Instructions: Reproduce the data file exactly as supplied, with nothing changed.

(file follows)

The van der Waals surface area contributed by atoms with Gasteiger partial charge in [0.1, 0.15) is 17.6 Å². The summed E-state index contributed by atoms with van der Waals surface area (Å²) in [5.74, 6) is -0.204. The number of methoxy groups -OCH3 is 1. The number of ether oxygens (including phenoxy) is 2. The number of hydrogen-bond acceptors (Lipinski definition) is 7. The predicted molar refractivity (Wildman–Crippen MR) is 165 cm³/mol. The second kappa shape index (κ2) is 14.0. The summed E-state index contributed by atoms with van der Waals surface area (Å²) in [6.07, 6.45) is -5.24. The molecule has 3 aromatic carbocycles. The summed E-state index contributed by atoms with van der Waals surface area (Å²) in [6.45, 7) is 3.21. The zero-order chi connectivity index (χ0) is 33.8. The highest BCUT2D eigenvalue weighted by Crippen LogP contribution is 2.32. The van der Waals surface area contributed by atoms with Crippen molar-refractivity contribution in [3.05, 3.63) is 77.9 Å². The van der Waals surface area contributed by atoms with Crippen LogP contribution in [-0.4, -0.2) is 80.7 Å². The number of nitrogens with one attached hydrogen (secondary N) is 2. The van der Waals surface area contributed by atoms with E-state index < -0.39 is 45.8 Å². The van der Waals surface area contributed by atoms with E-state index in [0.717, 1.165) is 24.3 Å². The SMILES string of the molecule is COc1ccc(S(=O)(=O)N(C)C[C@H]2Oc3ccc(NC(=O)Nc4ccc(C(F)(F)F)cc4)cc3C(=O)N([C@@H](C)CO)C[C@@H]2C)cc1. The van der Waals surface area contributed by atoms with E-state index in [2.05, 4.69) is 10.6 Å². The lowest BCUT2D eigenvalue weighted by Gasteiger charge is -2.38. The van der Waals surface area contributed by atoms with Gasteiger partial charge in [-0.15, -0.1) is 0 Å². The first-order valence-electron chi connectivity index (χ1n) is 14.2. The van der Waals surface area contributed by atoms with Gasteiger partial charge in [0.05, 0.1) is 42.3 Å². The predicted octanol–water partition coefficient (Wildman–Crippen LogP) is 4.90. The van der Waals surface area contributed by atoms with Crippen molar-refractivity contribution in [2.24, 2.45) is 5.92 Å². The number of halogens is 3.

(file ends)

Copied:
The van der Waals surface area contributed by atoms with Gasteiger partial charge in [0.1, 0.15) is 17.6 Å². The summed E-state index contributed by atoms with van der Waals surface area (Å²) in [5.74, 6) is -0.204. The number of methoxy groups -OCH3 is 1. The number of ether oxygens (including phenoxy) is 2. The number of hydrogen-bond acceptors (Lipinski definition) is 7. The predicted molar refractivity (Wildman–Crippen MR) is 165 cm³/mol. The second kappa shape index (κ2) is 14.0. The summed E-state index contributed by atoms with van der Waals surface area (Å²) in [6.07, 6.45) is -5.24. The molecule has 3 aromatic carbocycles. The summed E-state index contributed by atoms with van der Waals surface area (Å²) in [6.45, 7) is 3.21. The zero-order chi connectivity index (χ0) is 33.8. The highest BCUT2D eigenvalue weighted by Crippen LogP contribution is 2.32. The van der Waals surface area contributed by atoms with Crippen molar-refractivity contribution in [3.05, 3.63) is 77.9 Å². The van der Waals surface area contributed by atoms with Crippen LogP contribution in [-0.4, -0.2) is 80.7 Å². The number of nitrogens with one attached hydrogen (secondary N) is 2. The van der Waals surface area contributed by atoms with E-state index < -0.39 is 45.8 Å². The van der Waals surface area contributed by atoms with E-state index in [0.717, 1.165) is 24.3 Å². The SMILES string of the molecule is COc1ccc(S(=O)(=O)N(C)C[C@H]2Oc3ccc(NC(=O)Nc4ccc(C(F)(F)F)cc4)cc3C(=O)N([C@@H](C)CO)C[C@@H]2C)cc1. The van der Waals surface area contributed by atoms with E-state index in [2.05, 4.69) is 10.6 Å². The lowest BCUT2D eigenvalue weighted by Gasteiger charge is -2.38. The van der Waals surface area contributed by atoms with Gasteiger partial charge in [-0.15, -0.1) is 0 Å². The first-order valence-electron chi connectivity index (χ1n) is 14.2. The van der Waals surface area contributed by atoms with Gasteiger partial charge in [0.05, 0.1) is 42.3 Å². The predicted octanol–water partition coefficient (Wildman–Crippen LogP) is 4.90. The van der Waals surface area contributed by atoms with Crippen molar-refractivity contribution in [2.24, 2.45) is 5.92 Å². The number of halogens is 3.